I returned to my car whilst the council parking attendant was in the process of issuing the Penalty Charge Notice. I then got into the car and drove away. The Penalty Charge Notice was neither attached to my vehicle nor handed to me. I refer to the letter enclosed which clarifies the Council's position on this matter. I had a passenger with me in the car at the time, who was a witness to this and I am prepared to take my case to the Parking and Traffic Appeals Service. In addition to the parking attendant in question ignoring procedure by not destroying the PCN at the end of the day, he also deliberately misled me by saying he had started issuing, that there was nothing he could do and we could not drive off. Consequently I would like disciplinary action to be taken and for me to be informed when this has taken place.

Notice of Rejection of Representations

Alarmingly (again as far as the appellant was concerned), Westminster City Council issued a Notice of Rejection of Representations, claiming that the PCN had been "correctly issued" according to the notes in the attendant's logbook:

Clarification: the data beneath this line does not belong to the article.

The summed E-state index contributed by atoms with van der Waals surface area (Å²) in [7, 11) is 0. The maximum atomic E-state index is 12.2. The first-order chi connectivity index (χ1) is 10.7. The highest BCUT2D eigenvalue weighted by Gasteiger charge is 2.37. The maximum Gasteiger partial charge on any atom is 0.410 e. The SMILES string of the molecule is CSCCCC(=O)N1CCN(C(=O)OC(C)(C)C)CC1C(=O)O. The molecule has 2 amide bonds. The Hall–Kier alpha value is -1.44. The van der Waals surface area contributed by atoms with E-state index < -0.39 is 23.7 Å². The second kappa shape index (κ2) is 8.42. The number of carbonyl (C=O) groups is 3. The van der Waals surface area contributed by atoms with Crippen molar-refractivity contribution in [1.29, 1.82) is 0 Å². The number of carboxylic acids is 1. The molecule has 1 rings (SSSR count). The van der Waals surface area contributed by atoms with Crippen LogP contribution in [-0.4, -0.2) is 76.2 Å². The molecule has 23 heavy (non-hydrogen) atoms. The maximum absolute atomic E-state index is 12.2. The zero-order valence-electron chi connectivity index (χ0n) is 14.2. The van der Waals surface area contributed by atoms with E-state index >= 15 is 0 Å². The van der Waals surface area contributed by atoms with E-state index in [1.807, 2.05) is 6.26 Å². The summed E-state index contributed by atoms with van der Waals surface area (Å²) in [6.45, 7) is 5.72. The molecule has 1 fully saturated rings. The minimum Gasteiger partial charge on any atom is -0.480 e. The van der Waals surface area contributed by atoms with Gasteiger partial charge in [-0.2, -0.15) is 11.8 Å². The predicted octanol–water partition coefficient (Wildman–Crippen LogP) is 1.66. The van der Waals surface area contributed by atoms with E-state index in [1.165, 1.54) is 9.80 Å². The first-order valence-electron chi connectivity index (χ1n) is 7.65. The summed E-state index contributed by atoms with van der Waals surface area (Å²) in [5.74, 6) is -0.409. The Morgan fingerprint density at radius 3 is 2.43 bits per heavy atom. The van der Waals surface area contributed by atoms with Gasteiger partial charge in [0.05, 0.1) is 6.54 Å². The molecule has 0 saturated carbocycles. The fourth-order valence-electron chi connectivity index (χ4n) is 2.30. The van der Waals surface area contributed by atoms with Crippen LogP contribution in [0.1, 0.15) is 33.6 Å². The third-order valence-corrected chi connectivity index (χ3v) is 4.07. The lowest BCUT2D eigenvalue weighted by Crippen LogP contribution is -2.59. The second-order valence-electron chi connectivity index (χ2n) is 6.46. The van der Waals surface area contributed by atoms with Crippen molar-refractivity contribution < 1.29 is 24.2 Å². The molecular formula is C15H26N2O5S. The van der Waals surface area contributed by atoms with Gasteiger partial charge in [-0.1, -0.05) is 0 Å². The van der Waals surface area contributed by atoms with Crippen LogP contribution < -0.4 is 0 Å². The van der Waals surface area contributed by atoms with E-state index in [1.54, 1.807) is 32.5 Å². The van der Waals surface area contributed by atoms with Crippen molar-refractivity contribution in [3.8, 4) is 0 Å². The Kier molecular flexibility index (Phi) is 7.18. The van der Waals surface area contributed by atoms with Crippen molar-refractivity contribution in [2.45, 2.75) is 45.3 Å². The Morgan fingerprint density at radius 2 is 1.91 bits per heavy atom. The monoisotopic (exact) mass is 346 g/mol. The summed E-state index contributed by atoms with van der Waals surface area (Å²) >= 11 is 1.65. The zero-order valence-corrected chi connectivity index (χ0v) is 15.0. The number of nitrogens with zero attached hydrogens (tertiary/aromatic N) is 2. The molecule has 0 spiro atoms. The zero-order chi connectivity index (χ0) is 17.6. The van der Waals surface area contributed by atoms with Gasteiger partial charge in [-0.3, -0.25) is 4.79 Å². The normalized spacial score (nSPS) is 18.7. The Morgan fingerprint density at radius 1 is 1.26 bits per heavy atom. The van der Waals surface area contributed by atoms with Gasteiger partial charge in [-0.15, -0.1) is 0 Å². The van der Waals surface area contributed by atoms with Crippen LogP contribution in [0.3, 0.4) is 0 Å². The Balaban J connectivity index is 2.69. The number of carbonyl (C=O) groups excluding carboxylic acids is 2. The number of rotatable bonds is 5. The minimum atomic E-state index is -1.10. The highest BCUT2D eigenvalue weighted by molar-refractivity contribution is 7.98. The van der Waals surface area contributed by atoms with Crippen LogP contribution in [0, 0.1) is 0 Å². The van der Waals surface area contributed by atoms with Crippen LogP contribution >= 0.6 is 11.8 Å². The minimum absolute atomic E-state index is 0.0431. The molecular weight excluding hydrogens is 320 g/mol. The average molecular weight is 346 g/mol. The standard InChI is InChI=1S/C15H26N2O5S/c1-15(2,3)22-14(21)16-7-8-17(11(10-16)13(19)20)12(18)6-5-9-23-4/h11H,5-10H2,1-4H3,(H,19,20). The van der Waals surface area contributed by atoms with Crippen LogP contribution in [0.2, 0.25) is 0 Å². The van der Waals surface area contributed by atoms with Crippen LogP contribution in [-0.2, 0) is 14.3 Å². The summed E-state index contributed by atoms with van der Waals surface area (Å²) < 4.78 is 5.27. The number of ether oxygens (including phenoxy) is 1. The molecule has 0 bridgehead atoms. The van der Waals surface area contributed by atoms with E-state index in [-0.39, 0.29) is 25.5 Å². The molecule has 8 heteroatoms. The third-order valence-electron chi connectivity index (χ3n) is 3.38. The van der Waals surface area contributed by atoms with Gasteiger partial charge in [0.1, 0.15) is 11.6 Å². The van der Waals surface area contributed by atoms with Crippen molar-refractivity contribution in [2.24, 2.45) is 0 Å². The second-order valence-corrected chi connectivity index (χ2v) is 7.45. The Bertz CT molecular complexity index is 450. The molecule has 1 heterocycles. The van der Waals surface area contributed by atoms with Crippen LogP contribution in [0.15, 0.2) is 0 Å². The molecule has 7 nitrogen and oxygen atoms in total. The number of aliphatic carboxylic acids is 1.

The Parking Attendant has not indicated that the vehicle drove away before the PCN was issued. Rather the Parking Attendant has recorded in the logbook that the PCN was put on the vehicle, and has provided details of your vehicle excise licence. This is usually an indication that the Parking Attendant would have been in close proximity to the vehicle. It is possible that some other person removed the PCN after it was issued, but the contravention did occur and the PCN is still valid.

Your Representation has been rejected and you must either pay the PCN or appeal to a Parking Adjudicator at the Parking and Traffic Appeals Service within 28 days of the date of this letter.

Westminster City Council "generously" offered the appellant an opportunity to settle the fine within 14 days at a 50% discount rate (offering myriad ways to pay), adding "Please note that if the Adjudicator refuses your appeal, you will be required to pay the full charge of the PCN."